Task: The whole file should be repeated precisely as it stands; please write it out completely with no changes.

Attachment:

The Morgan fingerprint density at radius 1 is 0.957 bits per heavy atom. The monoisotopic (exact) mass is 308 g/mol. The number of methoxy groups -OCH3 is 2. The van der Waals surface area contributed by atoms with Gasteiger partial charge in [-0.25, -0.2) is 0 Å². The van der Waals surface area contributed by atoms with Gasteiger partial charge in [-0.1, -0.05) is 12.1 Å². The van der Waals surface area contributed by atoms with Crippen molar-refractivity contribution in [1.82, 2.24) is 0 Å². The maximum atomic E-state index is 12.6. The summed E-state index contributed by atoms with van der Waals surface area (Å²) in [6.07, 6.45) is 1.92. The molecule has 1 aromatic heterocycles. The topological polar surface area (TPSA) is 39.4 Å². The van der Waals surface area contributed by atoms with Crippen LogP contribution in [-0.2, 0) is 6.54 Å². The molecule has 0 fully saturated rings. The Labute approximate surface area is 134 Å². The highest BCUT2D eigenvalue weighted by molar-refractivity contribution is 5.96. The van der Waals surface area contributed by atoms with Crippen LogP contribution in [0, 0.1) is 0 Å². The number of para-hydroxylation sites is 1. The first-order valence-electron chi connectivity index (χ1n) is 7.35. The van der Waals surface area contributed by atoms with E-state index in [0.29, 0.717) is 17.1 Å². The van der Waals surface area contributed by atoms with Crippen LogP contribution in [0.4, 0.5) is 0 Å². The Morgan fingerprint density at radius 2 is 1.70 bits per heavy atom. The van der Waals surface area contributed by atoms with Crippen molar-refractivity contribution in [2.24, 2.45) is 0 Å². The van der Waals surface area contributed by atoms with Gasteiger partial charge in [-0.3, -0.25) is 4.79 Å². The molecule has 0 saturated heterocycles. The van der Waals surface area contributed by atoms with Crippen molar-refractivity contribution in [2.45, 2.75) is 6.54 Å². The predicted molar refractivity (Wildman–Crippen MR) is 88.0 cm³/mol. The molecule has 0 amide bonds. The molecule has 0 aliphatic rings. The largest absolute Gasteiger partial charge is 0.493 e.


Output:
The Morgan fingerprint density at radius 1 is 0.957 bits per heavy atom. The monoisotopic (exact) mass is 308 g/mol. The number of methoxy groups -OCH3 is 2. The van der Waals surface area contributed by atoms with Gasteiger partial charge in [-0.25, -0.2) is 0 Å². The van der Waals surface area contributed by atoms with Gasteiger partial charge in [-0.1, -0.05) is 12.1 Å². The van der Waals surface area contributed by atoms with Crippen molar-refractivity contribution in [1.82, 2.24) is 0 Å². The maximum atomic E-state index is 12.6. The summed E-state index contributed by atoms with van der Waals surface area (Å²) in [6.07, 6.45) is 1.92. The molecule has 1 aromatic heterocycles. The topological polar surface area (TPSA) is 39.4 Å². The van der Waals surface area contributed by atoms with Crippen LogP contribution in [-0.2, 0) is 6.54 Å². The molecule has 0 fully saturated rings. The Labute approximate surface area is 134 Å². The highest BCUT2D eigenvalue weighted by molar-refractivity contribution is 5.96. The van der Waals surface area contributed by atoms with Crippen LogP contribution in [0, 0.1) is 0 Å². The number of para-hydroxylation sites is 1. The first-order valence-electron chi connectivity index (χ1n) is 7.35. The van der Waals surface area contributed by atoms with E-state index in [0.29, 0.717) is 17.1 Å². The van der Waals surface area contributed by atoms with Crippen LogP contribution in [0.4, 0.5) is 0 Å². The Morgan fingerprint density at radius 2 is 1.70 bits per heavy atom. The van der Waals surface area contributed by atoms with Crippen molar-refractivity contribution in [2.24, 2.45) is 0 Å². The van der Waals surface area contributed by atoms with Gasteiger partial charge in [-0.3, -0.25) is 4.79 Å². The molecule has 0 saturated heterocycles. The van der Waals surface area contributed by atoms with Crippen molar-refractivity contribution in [2.45, 2.75) is 6.54 Å². The predicted molar refractivity (Wildman–Crippen MR) is 88.0 cm³/mol. The molecule has 0 amide bonds. The molecule has 0 aliphatic rings. The largest absolute Gasteiger partial charge is 0.493 e.